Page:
In a recent article for the Women Advocate—“Higher But Unbroken: The Glass Ceiling at the Top of the Legal Profession”—I discussed the demonstrated underrepresentation of women in leading roles. Specifically, statistics show that while there are many senior female attorneys, women are noticeably absent in the highest positions. As also stated in my article, this is a complex issue with many factors contributing to the problem and no one solution.
That being said, the State of California has come up with what they believe is one solution: setting quotas. According to a new law enacted on September 3, 2018—the first of its kind in the United States—publicly-traded companies headquartered in California can no longer have all-male boards and will be required to place at least one woman on their board of directors by the end of 2019. The law further requires companies with five directors to add two women by the end of 2021, and those with six or more directors to add at least three more women by that time. Failure to do so will result in monetary penalties up to $300,000. A recent article published on CNN Business entitled California has a new law: No more all-male boards discusses this new law, stating that it was one law enacted among many by the state’s governor to "protect and support women, children and working families." According to a PwC study referenced in the CNN article, while a majority of companies in the S&P 500 have at least one woman on their board, only about a quarter have more than two. Further, one-quarter of California's publicly traded companies still do not have any woman on their board.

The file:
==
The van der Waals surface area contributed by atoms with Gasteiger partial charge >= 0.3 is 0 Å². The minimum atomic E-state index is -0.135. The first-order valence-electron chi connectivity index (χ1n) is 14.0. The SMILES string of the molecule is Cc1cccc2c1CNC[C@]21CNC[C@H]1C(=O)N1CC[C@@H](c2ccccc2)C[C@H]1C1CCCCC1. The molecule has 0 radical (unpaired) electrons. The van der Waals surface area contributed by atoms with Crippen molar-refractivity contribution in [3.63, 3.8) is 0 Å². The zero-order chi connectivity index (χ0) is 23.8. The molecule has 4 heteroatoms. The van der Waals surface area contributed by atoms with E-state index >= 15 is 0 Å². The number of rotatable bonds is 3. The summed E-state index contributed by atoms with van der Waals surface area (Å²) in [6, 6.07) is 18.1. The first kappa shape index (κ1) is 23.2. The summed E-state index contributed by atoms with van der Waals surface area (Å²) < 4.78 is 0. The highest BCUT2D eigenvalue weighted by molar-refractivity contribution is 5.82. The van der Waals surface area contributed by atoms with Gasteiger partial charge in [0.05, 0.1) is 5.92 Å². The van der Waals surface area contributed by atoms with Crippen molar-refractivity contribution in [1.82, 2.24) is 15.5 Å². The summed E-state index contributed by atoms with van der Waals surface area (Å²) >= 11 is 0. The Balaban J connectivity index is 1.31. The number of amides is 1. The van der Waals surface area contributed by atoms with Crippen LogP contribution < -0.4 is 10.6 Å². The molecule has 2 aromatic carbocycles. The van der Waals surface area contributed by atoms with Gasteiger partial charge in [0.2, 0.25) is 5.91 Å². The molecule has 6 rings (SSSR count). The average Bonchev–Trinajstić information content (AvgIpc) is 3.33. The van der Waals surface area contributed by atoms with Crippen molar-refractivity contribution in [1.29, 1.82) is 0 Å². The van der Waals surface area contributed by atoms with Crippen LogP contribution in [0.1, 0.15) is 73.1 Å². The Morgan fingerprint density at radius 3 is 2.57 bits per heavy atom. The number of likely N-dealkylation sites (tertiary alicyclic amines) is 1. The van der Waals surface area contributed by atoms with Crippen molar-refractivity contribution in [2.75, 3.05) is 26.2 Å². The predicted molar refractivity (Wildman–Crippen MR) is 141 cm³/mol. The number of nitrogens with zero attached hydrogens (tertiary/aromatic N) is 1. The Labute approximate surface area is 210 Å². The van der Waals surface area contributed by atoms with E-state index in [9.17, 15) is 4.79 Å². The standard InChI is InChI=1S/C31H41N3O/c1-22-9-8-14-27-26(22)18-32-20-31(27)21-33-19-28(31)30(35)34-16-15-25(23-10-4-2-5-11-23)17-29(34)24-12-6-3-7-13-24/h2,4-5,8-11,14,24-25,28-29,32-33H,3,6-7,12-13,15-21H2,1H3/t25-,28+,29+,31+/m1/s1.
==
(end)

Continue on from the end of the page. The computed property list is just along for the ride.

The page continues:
These statistics further confirm the premise of my glass ceiling article, which is that while women have made great strides in the last few decades in climbing the corporate ladder, we seem to be stuck a few rungs from the top. This is unfortunate because, in the context of management, having both a male and female perspective is important and leads to better decision making and, ultimately, a stronger and more profitable company. Certainly, studies such as those referenced in the CNN article reached this same conclusion. However, in my view, this concept is a no-brainer. Gender variants are symbiotic and foster productive discourse from differing points of view and generally lead to a more optimal outcome.
But is setting quotas the answer? Opponents of the law argue that “pressure from quotas will lead to unqualified female members and potential discrimination against male candidates.” I would tend to agree. Certainly, while well intentioned, “forcing” companies to include women can lead to the hiring of less qualified candidates simply to fill the slot. This would serve to degrade rather improve the quality of the board, or whatever position is being forcibly filled. Perhaps more concerning is that even if not less qualified, there may be the perception that the only reason a woman got the job was because of her gender. With perception generally being reality, this would also be counter-productive. At the end of the day, neither scenario would serve to further our cause.
So here we are again. To reiterate, this is a complex issue with no one solution. Thus we, as women, need to continue both to raise awareness of the issue and to work—rung by rung—to surge to the top of the ladder and finally break what remains of that glass ceiling.
Angela A. Turiano is a principal Bressler, Amery & Ross, PC in New York, New York.